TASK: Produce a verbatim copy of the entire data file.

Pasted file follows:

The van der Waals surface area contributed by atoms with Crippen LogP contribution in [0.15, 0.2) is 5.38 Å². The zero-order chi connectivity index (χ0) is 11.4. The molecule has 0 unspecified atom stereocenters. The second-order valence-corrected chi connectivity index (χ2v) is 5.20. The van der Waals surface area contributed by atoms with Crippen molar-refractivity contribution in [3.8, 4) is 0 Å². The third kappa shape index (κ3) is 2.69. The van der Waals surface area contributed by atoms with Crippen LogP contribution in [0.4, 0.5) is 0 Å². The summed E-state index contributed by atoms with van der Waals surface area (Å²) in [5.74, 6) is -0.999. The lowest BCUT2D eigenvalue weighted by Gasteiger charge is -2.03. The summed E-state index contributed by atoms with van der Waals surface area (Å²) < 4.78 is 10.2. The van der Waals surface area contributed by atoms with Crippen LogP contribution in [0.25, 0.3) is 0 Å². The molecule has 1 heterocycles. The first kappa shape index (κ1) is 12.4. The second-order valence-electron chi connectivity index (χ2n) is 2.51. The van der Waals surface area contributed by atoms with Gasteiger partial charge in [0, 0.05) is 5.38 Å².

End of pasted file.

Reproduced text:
The van der Waals surface area contributed by atoms with Crippen LogP contribution in [0.15, 0.2) is 5.38 Å². The zero-order chi connectivity index (χ0) is 11.4. The molecule has 0 unspecified atom stereocenters. The second-order valence-corrected chi connectivity index (χ2v) is 5.20. The van der Waals surface area contributed by atoms with Crippen molar-refractivity contribution in [3.8, 4) is 0 Å². The third kappa shape index (κ3) is 2.69. The van der Waals surface area contributed by atoms with Crippen LogP contribution in [0.4, 0.5) is 0 Å². The summed E-state index contributed by atoms with van der Waals surface area (Å²) in [5.74, 6) is -0.999. The lowest BCUT2D eigenvalue weighted by Gasteiger charge is -2.03. The summed E-state index contributed by atoms with van der Waals surface area (Å²) < 4.78 is 10.2. The van der Waals surface area contributed by atoms with Crippen LogP contribution in [0.25, 0.3) is 0 Å². The molecule has 1 heterocycles. The first kappa shape index (κ1) is 12.4. The second-order valence-electron chi connectivity index (χ2n) is 2.51. The van der Waals surface area contributed by atoms with Gasteiger partial charge in [0, 0.05) is 5.38 Å².